In an ideal situation (and I've done this countless times) you have an L1® for each performer. Here's a video that explains why The L1® Approach and the History of Amplification
As a practical matter, can have two or more performers share an L1®.
Because these units are not cheap, I guess my next question involves how much L1 does each person require? Meaning, does the Bass really need a full system if his frequency response is so limited.
If the bassist is also a vocalist, then there are great benefits for the bassist to have his own L1®. Whether or not you devote an L1® to bass guitar, it's nice to pull a high pass line out of the bass amp and run that into an L1® close to the bassist. This adds great definition to what he's playing.
Would he even need a ToneMatch for his set up or just an amp simulator or maybe even just direct?
I've done it all three ways. There are some ToneMatch Presets for bass that sound great, but some bassists want to build their tone just like guitarists.
For the keyboard set up, I find that live keyboards come to life with all of their inherit stereo sounds, especially for Leslie simulation and such. Would you have to have more than one unit or is the experience of playing through a single unit palpable because of the 180 degree line array?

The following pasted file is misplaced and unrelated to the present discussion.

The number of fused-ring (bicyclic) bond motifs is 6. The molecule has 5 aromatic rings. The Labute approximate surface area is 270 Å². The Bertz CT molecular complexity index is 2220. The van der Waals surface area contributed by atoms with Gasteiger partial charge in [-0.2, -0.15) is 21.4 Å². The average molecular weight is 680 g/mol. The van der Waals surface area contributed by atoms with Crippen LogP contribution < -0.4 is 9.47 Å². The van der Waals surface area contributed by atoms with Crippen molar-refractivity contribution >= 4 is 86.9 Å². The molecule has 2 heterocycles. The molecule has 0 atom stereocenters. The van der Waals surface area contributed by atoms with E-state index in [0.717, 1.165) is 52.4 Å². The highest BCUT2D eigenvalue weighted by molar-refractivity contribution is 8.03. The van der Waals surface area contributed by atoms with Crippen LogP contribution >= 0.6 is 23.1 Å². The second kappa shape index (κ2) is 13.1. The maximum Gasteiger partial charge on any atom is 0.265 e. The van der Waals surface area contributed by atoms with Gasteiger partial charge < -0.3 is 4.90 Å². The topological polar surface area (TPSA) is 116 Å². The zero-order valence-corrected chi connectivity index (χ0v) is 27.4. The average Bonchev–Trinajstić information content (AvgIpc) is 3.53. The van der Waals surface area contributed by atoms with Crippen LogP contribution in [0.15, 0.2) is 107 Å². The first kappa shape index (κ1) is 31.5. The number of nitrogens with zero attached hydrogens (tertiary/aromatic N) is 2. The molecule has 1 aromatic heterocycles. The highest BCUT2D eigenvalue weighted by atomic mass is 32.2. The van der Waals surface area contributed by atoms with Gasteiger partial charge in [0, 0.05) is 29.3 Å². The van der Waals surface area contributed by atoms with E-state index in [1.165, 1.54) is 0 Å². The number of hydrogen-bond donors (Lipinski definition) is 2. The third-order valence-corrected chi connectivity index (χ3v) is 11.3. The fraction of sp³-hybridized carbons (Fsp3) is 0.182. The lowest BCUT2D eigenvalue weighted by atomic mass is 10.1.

I don't usually run any sound sources through more than one L1®. You lose the Cocktail Party Effect.
Sometimes I make an exception for keyboards if it's important to have stereo effects, I run one keyboard output to an L1® close to the keyboardist, and the other keyboard output to another L1® across the stage (someone else's L1®). Unless I the keyboard stereo effects are the feature of the band, I wouldn't dedicate two L1® to keyboards.
Vocals seem like a no brainer.
If you haven't already done it, check out Cocktail Party Effect <---
This is why I always run each vocal to just one L1®.
How are we doing so far?